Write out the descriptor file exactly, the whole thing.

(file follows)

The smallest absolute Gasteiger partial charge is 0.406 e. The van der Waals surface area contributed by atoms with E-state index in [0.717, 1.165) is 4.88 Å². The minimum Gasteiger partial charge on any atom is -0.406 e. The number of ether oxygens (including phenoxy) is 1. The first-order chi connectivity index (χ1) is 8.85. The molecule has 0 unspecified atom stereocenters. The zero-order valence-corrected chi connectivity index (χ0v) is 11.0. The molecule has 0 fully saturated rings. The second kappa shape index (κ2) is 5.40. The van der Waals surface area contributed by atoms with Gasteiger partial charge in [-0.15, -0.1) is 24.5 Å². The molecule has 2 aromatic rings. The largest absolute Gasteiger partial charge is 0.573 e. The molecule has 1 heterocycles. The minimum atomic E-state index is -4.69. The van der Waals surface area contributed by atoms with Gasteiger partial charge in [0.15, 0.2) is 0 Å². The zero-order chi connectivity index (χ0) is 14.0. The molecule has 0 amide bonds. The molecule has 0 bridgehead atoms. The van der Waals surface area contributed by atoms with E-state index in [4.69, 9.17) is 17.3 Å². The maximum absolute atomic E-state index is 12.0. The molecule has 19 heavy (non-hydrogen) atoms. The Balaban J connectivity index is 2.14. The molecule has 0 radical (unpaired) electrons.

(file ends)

The smallest absolute Gasteiger partial charge is 0.406 e. The van der Waals surface area contributed by atoms with E-state index in [0.717, 1.165) is 4.88 Å². The minimum Gasteiger partial charge on any atom is -0.406 e. The number of ether oxygens (including phenoxy) is 1. The first-order chi connectivity index (χ1) is 8.85. The molecule has 0 unspecified atom stereocenters. The zero-order valence-corrected chi connectivity index (χ0v) is 11.0. The molecule has 0 fully saturated rings. The second kappa shape index (κ2) is 5.40. The van der Waals surface area contributed by atoms with Gasteiger partial charge in [-0.15, -0.1) is 24.5 Å². The molecule has 2 aromatic rings. The largest absolute Gasteiger partial charge is 0.573 e. The molecule has 1 heterocycles. The minimum atomic E-state index is -4.69. The van der Waals surface area contributed by atoms with Gasteiger partial charge in [0.15, 0.2) is 0 Å². The zero-order chi connectivity index (χ0) is 14.0. The molecule has 0 amide bonds. The molecule has 0 bridgehead atoms. The van der Waals surface area contributed by atoms with E-state index in [4.69, 9.17) is 17.3 Å². The maximum absolute atomic E-state index is 12.0. The molecule has 19 heavy (non-hydrogen) atoms. The Balaban J connectivity index is 2.14. The molecule has 0 radical (unpaired) electrons.